I went for a walk alone on Monday. This would not be notable in any particular way except it felt rare. Other than going upstreet to John Papas or the Bargain Box, it had been some time since I last headed out on my own.
It was the tail end of a mild afternoon. The red-brown grass along Lazy Point Road was luminous. Ten minutes out, 10 minutes back: I had a phone call to make on the hour. I picked up bits of trash on the roadside. I found a buoy inscribed with two digits that, if I looked at them a certain way, seemed to spell the word “be.”
People talk about mindfulness a lot these days. There are apps for that, with soothing voices coaching us to let thoughts rise and fall, like leaves carried on a breeze. I found the buoy and its message of just being and was not surprised in the least.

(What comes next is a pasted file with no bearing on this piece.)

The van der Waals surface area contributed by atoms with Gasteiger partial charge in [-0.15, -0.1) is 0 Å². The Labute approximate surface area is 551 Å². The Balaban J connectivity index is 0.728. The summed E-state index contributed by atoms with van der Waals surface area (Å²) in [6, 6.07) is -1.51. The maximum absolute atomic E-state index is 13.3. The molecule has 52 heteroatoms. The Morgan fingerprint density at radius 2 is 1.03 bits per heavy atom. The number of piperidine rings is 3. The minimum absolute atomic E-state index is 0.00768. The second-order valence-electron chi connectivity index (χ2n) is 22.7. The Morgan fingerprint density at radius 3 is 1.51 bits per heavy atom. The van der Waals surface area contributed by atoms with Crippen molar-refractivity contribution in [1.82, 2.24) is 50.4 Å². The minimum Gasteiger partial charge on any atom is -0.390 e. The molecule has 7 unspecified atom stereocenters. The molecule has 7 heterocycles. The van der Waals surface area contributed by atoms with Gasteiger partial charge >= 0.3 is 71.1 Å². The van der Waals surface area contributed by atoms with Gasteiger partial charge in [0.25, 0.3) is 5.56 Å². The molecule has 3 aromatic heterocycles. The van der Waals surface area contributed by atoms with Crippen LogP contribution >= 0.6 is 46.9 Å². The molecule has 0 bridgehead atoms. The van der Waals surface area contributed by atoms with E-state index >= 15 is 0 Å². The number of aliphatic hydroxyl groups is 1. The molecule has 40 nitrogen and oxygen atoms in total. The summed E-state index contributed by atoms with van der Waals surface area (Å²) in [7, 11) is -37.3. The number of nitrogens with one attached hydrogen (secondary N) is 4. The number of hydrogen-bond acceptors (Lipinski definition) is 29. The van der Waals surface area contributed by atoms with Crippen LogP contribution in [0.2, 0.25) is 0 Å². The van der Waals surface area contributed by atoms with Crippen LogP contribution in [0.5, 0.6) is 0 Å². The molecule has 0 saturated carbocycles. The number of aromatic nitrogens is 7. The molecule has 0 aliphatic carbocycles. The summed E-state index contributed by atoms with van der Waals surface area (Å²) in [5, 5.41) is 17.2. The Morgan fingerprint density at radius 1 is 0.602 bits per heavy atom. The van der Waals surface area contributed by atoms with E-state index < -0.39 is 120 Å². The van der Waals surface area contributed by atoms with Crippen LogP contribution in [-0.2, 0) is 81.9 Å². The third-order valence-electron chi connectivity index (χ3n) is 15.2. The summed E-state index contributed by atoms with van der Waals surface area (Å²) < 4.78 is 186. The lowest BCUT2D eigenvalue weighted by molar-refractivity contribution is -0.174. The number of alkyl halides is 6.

There had been a lot of water in the saltmarsh in January. Cyclical high tides combined with the east wind on many days covered the spartina and carried in all sorts of things that lodged against the road grades, like a lifelike goose decoy that I pulled from the grass and brush and handed to a man I had met a few times before and who had stopped his van to say good morning.
Farther along, I noticed a figure in a long, dark coat walking a distance up the road. I slowed my own steps to avoid catching up and spoiling her alone time. Ten minutes were about up; I took a photograph of my shoes and the buoy and another of the sunset. Though less than a quarter-mile from my door, I had traveled halfway around the world, if measured by the extent of my reveries.